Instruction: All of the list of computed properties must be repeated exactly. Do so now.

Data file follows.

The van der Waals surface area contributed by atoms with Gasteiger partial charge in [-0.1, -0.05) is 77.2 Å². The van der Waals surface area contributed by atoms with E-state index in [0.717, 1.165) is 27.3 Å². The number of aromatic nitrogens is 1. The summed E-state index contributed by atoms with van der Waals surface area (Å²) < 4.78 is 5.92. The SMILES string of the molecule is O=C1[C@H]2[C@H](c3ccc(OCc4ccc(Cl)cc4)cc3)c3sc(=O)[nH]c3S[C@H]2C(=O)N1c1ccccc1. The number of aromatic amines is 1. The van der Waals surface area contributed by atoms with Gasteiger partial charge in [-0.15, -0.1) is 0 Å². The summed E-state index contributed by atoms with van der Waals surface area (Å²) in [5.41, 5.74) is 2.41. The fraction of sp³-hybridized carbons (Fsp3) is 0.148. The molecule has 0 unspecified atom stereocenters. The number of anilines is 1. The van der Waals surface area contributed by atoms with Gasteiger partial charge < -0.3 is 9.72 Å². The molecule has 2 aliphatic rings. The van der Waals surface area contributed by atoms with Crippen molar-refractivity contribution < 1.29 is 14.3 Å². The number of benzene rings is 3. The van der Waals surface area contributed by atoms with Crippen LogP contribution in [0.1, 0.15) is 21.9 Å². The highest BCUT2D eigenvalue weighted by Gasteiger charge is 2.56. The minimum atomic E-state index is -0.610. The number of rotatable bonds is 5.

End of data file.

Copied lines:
The van der Waals surface area contributed by atoms with Gasteiger partial charge in [-0.1, -0.05) is 77.2 Å². The van der Waals surface area contributed by atoms with E-state index in [0.717, 1.165) is 27.3 Å². The number of aromatic nitrogens is 1. The summed E-state index contributed by atoms with van der Waals surface area (Å²) < 4.78 is 5.92. The SMILES string of the molecule is O=C1[C@H]2[C@H](c3ccc(OCc4ccc(Cl)cc4)cc3)c3sc(=O)[nH]c3S[C@H]2C(=O)N1c1ccccc1. The number of aromatic amines is 1. The van der Waals surface area contributed by atoms with Gasteiger partial charge in [-0.15, -0.1) is 0 Å². The summed E-state index contributed by atoms with van der Waals surface area (Å²) in [5.41, 5.74) is 2.41. The fraction of sp³-hybridized carbons (Fsp3) is 0.148. The molecule has 0 unspecified atom stereocenters. The number of anilines is 1. The van der Waals surface area contributed by atoms with Gasteiger partial charge < -0.3 is 9.72 Å². The molecule has 2 aliphatic rings. The van der Waals surface area contributed by atoms with Crippen molar-refractivity contribution < 1.29 is 14.3 Å². The number of benzene rings is 3. The van der Waals surface area contributed by atoms with Crippen LogP contribution in [0.1, 0.15) is 21.9 Å². The highest BCUT2D eigenvalue weighted by Gasteiger charge is 2.56. The minimum atomic E-state index is -0.610. The number of rotatable bonds is 5.